Virtual Health Care is Winning Folks Over
The Associated Press-NORC Center for Public Affairs Research released results from a new poll that shows nine out ten adults age 40 and older would be comfortable using telemedicine for themselves or a loved one.
With the population aging and a shortage of healthcare options for people in rural areas, virtual healthcare is gaining momentum. Even younger generations are using Skype to consult with their physicians or text with quick questions.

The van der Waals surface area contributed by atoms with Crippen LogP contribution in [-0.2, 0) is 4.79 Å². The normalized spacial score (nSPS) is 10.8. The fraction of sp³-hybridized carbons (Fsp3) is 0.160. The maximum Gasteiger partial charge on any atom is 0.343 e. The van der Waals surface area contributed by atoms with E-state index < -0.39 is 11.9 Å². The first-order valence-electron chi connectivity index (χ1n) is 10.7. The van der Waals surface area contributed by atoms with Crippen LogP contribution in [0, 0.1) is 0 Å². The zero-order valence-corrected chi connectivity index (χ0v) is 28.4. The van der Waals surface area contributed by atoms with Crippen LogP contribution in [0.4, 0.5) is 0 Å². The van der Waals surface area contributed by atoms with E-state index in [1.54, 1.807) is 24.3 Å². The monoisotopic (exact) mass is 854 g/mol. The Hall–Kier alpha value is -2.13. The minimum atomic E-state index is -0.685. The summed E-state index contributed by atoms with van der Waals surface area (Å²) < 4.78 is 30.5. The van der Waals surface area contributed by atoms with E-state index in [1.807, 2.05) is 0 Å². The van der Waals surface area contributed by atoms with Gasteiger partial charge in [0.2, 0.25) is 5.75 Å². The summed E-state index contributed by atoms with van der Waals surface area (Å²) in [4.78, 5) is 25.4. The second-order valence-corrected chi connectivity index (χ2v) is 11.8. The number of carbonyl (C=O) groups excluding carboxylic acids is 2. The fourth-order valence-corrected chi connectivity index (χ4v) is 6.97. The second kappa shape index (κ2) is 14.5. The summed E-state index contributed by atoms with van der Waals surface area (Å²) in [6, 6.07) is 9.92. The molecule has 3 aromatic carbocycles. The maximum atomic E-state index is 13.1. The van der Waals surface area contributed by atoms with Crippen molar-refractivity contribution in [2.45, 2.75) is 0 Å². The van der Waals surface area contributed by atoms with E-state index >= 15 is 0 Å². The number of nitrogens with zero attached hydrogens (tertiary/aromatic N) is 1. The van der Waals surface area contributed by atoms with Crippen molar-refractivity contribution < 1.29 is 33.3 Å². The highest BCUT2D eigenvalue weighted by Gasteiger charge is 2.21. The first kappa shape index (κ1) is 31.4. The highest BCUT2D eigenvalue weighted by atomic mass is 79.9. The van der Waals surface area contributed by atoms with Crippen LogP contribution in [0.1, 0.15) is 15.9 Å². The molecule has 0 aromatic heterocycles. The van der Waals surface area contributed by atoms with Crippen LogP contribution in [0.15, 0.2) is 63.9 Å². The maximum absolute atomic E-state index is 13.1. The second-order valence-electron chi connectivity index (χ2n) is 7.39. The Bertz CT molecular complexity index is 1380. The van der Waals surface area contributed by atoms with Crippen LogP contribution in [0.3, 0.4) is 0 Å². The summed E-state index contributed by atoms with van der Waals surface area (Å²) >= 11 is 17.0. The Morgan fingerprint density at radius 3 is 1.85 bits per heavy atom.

One concern of those willing to try virtual healthcare is privacy and security of the remotely monitored medical data being sent to doctors, nurses and healthcare facilities. And while it is convenient there are also concerns that telemedicine may lead to lower quality care. These issues are being addressed.
“While the interest is huge, one of the big barriers remains reimbursement,” said Johns Hopkins University telemedicine chief Dr. Ingrid Zimmer-Galler. In other words, will insurance cover these services? Change is also in the wind with Congress passing new laws to ensure Medicare covers video chat and other high-tech options for care.